King Sinukwan Mythology and the Kapampangan Psyche

Julieta Mallari


This paper focuses on the metaphorical categories of the Sinukwan legends that could account for the ethnocentric qualities of the Kapampangans (people of Pampanga, a province in the northern part of the Philippines) and their behavioral patterns as a distinct race. According to oral accounts, Sinukwan, supposedly the first inhabitant in Pampanga, was a noble, gigantic being whose countenance reflected beautiful traits such as royalty, wisdom, faithfulness, ability and love. Sinukwan is a product of the Kapampangans’ primordial culture but, in many respects, he serves as a central image in the maintenance of their internal racial affinity as well as in the interaction of their past and present. On one hand, he may be perceived as an instrument of sentimental evocation. But on the other, Sinukwan is an indispensable force in asserting and reasserting the Kapampangan identity. The Kapampangans still believe that their historical beginnings were woven into and their society constructed within the realm of a powerful cultural symbol. In the development of Kapampangan civilization, Sinukwan has become an established archetype in Kapampangan arts and literature, a rallying point in the socio-political transformation of the Kapampangan community, and the paradigmatic model that is constantly invoked in the unfolding events of Kapampangan history. To be mentioned in particular is an aspect of a Sinukwan legend that provides a colorful explanation of one of the worst calamities that struck Pampanga: the eruption of Mt. Pinatubo. The story is, in a sense, an imaginative articulation of a historical phenomenon that pierced through the very heart of Kapampangan civilization and altered the course of its development.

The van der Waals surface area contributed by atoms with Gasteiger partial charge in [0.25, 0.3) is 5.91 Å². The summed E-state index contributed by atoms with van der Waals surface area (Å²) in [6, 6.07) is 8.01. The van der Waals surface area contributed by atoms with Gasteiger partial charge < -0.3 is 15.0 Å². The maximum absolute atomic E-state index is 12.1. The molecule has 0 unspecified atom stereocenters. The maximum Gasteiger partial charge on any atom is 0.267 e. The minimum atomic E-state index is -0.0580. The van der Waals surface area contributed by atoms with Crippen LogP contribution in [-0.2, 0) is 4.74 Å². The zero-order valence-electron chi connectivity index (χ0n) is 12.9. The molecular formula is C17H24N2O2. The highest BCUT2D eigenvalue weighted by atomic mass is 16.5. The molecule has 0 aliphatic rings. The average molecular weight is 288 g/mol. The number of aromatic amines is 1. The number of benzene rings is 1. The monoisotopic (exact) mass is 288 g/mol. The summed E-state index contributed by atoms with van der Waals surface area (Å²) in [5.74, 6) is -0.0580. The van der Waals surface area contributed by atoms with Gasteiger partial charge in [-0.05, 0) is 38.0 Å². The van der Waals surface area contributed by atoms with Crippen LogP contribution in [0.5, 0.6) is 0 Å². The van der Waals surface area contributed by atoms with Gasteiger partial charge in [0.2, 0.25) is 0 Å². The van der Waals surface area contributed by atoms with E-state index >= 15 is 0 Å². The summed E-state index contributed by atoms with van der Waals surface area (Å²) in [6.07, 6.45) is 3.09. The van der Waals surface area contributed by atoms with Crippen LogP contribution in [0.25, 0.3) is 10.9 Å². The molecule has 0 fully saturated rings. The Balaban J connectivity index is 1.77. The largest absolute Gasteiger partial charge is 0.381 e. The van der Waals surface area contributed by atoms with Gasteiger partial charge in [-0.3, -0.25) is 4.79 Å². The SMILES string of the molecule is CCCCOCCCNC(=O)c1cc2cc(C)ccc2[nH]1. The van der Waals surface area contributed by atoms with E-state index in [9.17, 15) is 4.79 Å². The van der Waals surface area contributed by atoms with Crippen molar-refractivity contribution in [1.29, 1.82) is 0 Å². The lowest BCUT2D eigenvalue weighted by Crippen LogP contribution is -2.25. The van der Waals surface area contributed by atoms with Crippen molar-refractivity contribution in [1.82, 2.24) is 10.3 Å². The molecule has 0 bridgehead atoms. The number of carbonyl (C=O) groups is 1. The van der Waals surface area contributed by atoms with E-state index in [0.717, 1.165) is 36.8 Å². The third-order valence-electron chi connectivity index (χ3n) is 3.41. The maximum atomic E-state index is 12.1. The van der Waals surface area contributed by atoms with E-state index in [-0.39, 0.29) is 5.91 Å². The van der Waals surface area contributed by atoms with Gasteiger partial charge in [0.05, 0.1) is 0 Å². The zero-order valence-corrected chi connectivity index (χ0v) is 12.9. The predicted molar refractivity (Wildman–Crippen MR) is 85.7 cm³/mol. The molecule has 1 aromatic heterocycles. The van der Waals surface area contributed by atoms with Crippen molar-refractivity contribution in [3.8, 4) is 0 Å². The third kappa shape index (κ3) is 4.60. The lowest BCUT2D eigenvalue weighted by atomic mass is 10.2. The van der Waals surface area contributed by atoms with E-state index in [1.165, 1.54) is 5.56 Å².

sinukwan; kapampangan psyche; kapampangan history

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